But the FDA sees it differently. “The claims on your websites establish that the products are drugs,” read the agency’s letter to CW Hemp CEO Joel Stanley. “They are intended for use in the diagnosis, cure, mitigation, treatment, or prevention of disease and/or because they are intended to affect the structure or any function of the body.”
The agency’s previous warning letters do not seem to have slowed down the market for CBD products, which are in high demand in regions where marijuana is difficult to access. Consumers in the Midwest use the product more frequently than any other region, according to the Brightfield report.
Meanwhile, 29 states and D.C. have comprehensive medical marijuana laws on the books, and 17 states have legalized medical CBD oil.
With funding approaching $50 million (from some very smart investors), Doppler Labs is closing its doors today. I was anenthusiastic supporter from the journalistic sidelines, having covered the company several times. Noah Kraft led a team with a vision to “put a computer, speaker, and mic in everyone’s ear.” The tagline was astute: “a volume knob for an ever louder world.” I had tested the Here One earpieces at Coachella and several very loud volleyball tournaments (there is nothing quite like a conference center filled with dozens of volleyball courts, with four teams of teenage girls per court).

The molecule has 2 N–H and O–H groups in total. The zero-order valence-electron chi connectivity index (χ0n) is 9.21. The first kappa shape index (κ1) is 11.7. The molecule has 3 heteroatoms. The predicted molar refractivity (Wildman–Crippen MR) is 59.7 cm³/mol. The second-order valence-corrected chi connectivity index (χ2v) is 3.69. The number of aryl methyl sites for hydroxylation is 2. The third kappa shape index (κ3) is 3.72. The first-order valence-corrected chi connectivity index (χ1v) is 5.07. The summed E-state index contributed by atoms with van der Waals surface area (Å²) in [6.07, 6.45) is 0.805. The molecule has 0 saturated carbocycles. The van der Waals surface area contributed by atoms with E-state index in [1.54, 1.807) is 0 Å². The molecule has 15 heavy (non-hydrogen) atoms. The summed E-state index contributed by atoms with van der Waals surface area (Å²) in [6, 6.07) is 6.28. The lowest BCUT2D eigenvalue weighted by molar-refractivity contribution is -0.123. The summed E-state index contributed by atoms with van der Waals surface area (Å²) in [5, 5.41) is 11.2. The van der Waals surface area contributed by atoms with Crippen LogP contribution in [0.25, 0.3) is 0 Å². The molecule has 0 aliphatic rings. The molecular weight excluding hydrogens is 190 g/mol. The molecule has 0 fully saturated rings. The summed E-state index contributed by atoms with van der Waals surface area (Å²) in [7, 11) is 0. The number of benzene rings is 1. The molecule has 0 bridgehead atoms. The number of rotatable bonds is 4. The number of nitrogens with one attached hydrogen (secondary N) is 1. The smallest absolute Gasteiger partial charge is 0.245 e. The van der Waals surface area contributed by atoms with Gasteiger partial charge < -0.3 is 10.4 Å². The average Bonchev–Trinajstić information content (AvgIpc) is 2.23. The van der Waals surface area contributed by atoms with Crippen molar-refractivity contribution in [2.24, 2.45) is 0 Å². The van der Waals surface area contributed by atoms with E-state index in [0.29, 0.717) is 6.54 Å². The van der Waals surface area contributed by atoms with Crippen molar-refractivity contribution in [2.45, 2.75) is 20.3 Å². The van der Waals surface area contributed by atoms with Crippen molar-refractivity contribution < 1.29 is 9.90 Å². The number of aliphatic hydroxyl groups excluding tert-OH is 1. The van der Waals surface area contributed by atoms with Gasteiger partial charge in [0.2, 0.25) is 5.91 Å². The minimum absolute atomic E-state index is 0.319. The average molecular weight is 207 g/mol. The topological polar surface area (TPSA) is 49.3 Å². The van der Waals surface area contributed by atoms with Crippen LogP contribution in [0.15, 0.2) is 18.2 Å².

The demise of Doppler Labs was not for lack of conviction, nor was flippant spending apparently an issue.
In speaking with Noah today, he sounded understandably weary but confident that the team is proud of what they accomplished. He had always spoke of turning people’s minds around when it came to earpieces, and indeed his company was the catalyst for a landmark piece of legislation. The Over The Counter Hearing Aid Act of 2017 will improve the lives of millions, further diminishing the stigma associated with earpieces.
Certainly the Doppler team was aware that several hardware startups had tasty exits; Apple bought Beats for $3B, Facebook bought Oculus for $2B and Google ponied up $2B for Nest.
But hardware is hard.
The list of recent hardware startups flatlining is getting longer. I recall the challenge of introducing new hardware decades ago when I was with Philips and later Qualcomm (no one really remembers CD-interactive or MediaFLO), but today the concept of interfacing with your programming or watching video on your phone is ubiquitous.